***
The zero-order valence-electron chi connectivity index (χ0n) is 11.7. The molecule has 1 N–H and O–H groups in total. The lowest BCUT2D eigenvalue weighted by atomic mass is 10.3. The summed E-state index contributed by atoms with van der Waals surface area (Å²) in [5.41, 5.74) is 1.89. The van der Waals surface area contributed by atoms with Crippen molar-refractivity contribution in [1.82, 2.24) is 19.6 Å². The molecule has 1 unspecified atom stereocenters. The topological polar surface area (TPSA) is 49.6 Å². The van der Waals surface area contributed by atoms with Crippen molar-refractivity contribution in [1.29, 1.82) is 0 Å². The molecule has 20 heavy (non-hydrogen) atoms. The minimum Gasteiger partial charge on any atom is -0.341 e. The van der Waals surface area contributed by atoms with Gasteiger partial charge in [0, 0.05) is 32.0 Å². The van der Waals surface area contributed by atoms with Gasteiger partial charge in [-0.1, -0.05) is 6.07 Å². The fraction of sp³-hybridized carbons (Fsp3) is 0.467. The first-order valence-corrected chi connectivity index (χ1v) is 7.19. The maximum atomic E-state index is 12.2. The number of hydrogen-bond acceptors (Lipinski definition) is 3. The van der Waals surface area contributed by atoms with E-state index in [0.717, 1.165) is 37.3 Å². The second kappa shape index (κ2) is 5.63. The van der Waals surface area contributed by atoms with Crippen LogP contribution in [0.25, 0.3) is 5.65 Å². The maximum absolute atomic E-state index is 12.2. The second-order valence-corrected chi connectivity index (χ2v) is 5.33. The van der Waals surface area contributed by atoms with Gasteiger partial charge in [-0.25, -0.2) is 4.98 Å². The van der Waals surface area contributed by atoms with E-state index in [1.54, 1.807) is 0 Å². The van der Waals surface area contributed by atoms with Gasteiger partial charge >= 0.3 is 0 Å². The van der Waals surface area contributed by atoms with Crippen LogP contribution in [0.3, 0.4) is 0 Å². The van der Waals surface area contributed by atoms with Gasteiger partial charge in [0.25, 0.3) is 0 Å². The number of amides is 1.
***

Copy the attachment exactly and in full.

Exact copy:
The zero-order valence-electron chi connectivity index (χ0n) is 11.7. The molecule has 1 N–H and O–H groups in total. The lowest BCUT2D eigenvalue weighted by atomic mass is 10.3. The summed E-state index contributed by atoms with van der Waals surface area (Å²) in [5.41, 5.74) is 1.89. The van der Waals surface area contributed by atoms with Crippen molar-refractivity contribution in [1.82, 2.24) is 19.6 Å². The molecule has 1 unspecified atom stereocenters. The topological polar surface area (TPSA) is 49.6 Å². The van der Waals surface area contributed by atoms with Crippen molar-refractivity contribution in [1.29, 1.82) is 0 Å². The molecule has 20 heavy (non-hydrogen) atoms. The minimum Gasteiger partial charge on any atom is -0.341 e. The van der Waals surface area contributed by atoms with Gasteiger partial charge in [0, 0.05) is 32.0 Å². The van der Waals surface area contributed by atoms with Gasteiger partial charge in [-0.1, -0.05) is 6.07 Å². The fraction of sp³-hybridized carbons (Fsp3) is 0.467. The first-order valence-corrected chi connectivity index (χ1v) is 7.19. The maximum atomic E-state index is 12.2. The number of hydrogen-bond acceptors (Lipinski definition) is 3. The van der Waals surface area contributed by atoms with E-state index in [0.717, 1.165) is 37.3 Å². The second kappa shape index (κ2) is 5.63. The van der Waals surface area contributed by atoms with Crippen LogP contribution in [0.25, 0.3) is 5.65 Å². The maximum absolute atomic E-state index is 12.2. The second-order valence-corrected chi connectivity index (χ2v) is 5.33. The van der Waals surface area contributed by atoms with Gasteiger partial charge in [-0.25, -0.2) is 4.98 Å². The van der Waals surface area contributed by atoms with E-state index in [1.54, 1.807) is 0 Å². The van der Waals surface area contributed by atoms with Gasteiger partial charge >= 0.3 is 0 Å². The van der Waals surface area contributed by atoms with Crippen LogP contribution in [0.3, 0.4) is 0 Å². The van der Waals surface area contributed by atoms with Gasteiger partial charge in [0.25, 0.3) is 0 Å². The number of amides is 1.